I am not clear on when the word "that" can be omitted in a relative clause. I only know that when the modified noun is the object in the clause, the antecedent "that" can be omitted. Are there any ...
0
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1answer
45 views

Can we use 'for what' in relative clauses?

I feel that the following sentence is not correct: He wants to paint the walls of his flat, for what he needs the best tools. So 'what' refers to the whole first clause in the sentence. Okay, I ...
0
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1answer
182 views

Sentence Structure: Relative Clauses with “who”

I can't analyze the structure of relative clauses. We are to look only to God, who as He wills makes angels "ministering spirits" to the heirs of salvation. I guess ... who makes angels as ...
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2answers
81 views

Does “sell” have a direct object in “This is the car that Peter wants to sell”?

For the below sentence, I can identify "This car" as the direct object of the verb "sell". Peter wants to sell this car. However, if the sentence is changed as follows, does the verb "sell" ...
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2answers
479 views

“It is having time to think that makes me depressed” — grammatical function of “that”?

It is having time to think that makes me depressed. In this sentence, what is the grammatical function of the word that?
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2answers
403 views

Relative clauses with prepositional verb phrase

The people ø you work with are your 'colleagues'. The people that you work with are your 'colleagues'. The people who you work with are your 'colleagues'. The people whom you work with are ...
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2answers
162 views

Ambiguity in use of relative pronouns

The animal ate the father of Jay, who was an engineer. So who is the engineer here? Father or Jay? How can I use which, that, who to refer to the whole object or only to parts of the object?
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2answers
320 views

Difference between 'which' and 'that' in restrictive (defining) relative clauses

Excuse me if this topic has been brought up before though I couldn't find it. It seems that there are many similar topics related to both defining and non-defining clauses but there is still one ...
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2answers
44 views

when relative clauses is needed

Some native speakers corrected sentence A to sentence B in my essay. Could anyone explain why here "brings to" is needed? A. The problem of foreign language class at primary school is the ...
0
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2answers
169 views

Double relative clause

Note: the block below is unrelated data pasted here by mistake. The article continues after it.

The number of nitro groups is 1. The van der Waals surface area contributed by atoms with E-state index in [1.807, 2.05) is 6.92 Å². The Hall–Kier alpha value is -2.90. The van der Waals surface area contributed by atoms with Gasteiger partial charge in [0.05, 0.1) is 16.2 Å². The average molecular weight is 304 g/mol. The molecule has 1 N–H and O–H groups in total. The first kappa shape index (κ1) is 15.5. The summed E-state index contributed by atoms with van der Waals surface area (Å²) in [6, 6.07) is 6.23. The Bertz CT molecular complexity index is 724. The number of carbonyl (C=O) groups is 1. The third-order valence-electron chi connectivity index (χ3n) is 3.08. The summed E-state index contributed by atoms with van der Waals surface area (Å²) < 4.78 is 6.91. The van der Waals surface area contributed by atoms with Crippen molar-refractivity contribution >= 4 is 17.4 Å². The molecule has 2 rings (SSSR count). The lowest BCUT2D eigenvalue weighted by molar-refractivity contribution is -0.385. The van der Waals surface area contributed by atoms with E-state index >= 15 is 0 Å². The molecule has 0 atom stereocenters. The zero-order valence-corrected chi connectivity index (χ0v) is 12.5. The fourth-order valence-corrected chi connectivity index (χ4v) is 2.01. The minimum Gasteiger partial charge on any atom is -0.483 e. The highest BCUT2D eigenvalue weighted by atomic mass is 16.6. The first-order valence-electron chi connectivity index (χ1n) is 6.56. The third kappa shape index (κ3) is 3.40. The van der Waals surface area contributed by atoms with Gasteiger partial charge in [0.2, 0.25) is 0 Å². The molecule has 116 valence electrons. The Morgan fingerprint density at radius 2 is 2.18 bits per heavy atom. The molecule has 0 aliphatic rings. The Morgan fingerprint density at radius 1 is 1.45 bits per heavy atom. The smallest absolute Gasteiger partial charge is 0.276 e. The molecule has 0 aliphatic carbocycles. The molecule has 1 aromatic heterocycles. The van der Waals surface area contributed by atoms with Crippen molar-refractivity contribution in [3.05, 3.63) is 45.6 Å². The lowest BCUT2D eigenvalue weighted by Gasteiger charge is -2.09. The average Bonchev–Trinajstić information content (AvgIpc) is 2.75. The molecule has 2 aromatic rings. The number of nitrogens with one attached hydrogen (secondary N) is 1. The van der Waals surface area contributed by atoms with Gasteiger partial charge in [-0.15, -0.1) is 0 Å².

In a sentences like this: I know people who are good at this and who can help you. I can drop either the second who or and the sentence will still be ok and make sense. I can't drop them both ...
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1answer
155 views

em-dash and comma, which comes first

I am confused about the preferred way to combine an em-dash insertion with a comma occurring in the outer sentence. Until now, I had preferred to write: The erosion responsible for residuals is ...
0
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2answers
96 views

relative clause inside another relative clause

So if you're making a game that a person who plays Limbo might like, you should.... I heard this in one of the videos by Totalbiscuit. He's a game commentator on youtube. I'm pretty sure the guy is ...
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2answers
141 views

To use vs Make use of. when to use what

I often hear 'to make use of something'. Is there any difference from just 'to use something'?
1
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1answer
128 views

Restrictive relative clause or non-restrictive relative clause?

I am wondering whether to use a restrictive relative clause such as: "Multicopters belong to a family of aircraft called rotorcraft , which also includes helicopters, and although they appear to be ...
2
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2answers
105 views

Is this a complete sentence or two? [closed]

Given the example (from a British novel, The Secret Intensity of Everyday Life) Well what did I expect who said it would be easy? I will not let this defeat me. I will persist. Is the first ...
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8answers
585 views

“I know that that that school that is famous because of its rules.” — Can this sentence work?

This is the sentence: I know that that that school that is famous because of its rules. I think the first that is a relative pronoun, the second also and the third is a demonstrative pronoun, ...
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2answers
471 views

“Important for someone to do” vs. “important that someone does”

As I know, there is no difference in meaning between the following two sentences. It is not important for you to eat good food. It is not important that you eat good food. But I believe ...